What do you think about the research that discusses organoid co-culture with endothelial cells? Do you find that the organoids can get adequate nutrients with good culture media?

Answer

At this point in vivo organoids do not have their own vasculature but endothelial cells have been shown to form rudimentary vascular structures in some organoids like liver buds. When they are implanted into immune-deficient mice, the host vasculature fuses with these structures to form functional vascular network and eventually a functional liver bud in these mice. Please refer to this journal article for further details. There is a significant amount of research where endothelial cells and MSCs with iPSCs are being mixed or where vasculature is being bioprinted in 3D structures. In other cases, endothelial cells were included in co-culture spheroids to enhance the functions, e.g. hepatocyte spheroids as described in this article.

 

With regards to the second questions, once media is optimized for organoid cultures, adequate nutrition and waste removal is achieved by using spinner flasks, perfusion or frequent media changes. Organoids need a continuous feed of fresh nutrients and waste removal as the culture expands in size and since they are not vascularized. There are 3 recommendations that have been used for this purpose:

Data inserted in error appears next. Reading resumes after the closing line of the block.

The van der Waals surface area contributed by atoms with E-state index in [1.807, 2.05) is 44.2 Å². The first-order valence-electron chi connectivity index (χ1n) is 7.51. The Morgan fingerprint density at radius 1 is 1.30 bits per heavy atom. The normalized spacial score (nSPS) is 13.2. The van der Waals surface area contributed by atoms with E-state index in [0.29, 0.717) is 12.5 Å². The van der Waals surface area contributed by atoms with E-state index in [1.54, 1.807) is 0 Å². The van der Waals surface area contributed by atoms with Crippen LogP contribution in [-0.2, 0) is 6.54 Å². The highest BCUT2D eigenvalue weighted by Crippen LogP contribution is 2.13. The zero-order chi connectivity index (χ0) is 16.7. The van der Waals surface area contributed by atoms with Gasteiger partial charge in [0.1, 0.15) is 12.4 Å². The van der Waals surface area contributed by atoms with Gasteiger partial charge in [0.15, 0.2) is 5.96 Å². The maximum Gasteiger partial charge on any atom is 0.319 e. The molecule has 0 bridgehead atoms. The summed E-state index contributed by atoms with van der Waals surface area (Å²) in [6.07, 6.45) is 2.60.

1. Researchers have been successfully culturing and maintaining organoids embedded in Corning Matrigel matrix droplets which are then suspended in media in Corning Spinner Flasks. Lancaster and Knoblich maintained cerebral organoids of 4 mm in size for up to 15 months. Please refer to the protocol in this paper.
  2. We have successfully cultured intestinal organoids by frequently (2 to 3 times a week) changing the media for 2 mm organoids and maintained them for up to 6 weeks. McCracken et. al., passaged these organoids for up to 140 days using this protocol.
  3. Perfusion is an option that can continuously replenish the nutrients and remove wastes and is more increasingly utilized in organ-on-chip cultures to maintain all the nutrients, growth factors, metabolites in a constant equilibrium once optimized so cultures can be maintained much longer than static cultures.

The size and compactness of your organoids do play a role in nutrients and oxygen distribution. There is a limitation of relying on passive diffusion to supply nutrients or oxygen within the organoid mass.  As a result, the metabolic status of cells within a spheroid mass could be very different. Take an example of tumoroid studies, necrosis occurs and signs of hypoxic responses inside those larger spheroids. So factors of organoid type, medium and other culture conditions all need to be considered for nutrient and oxygen supply.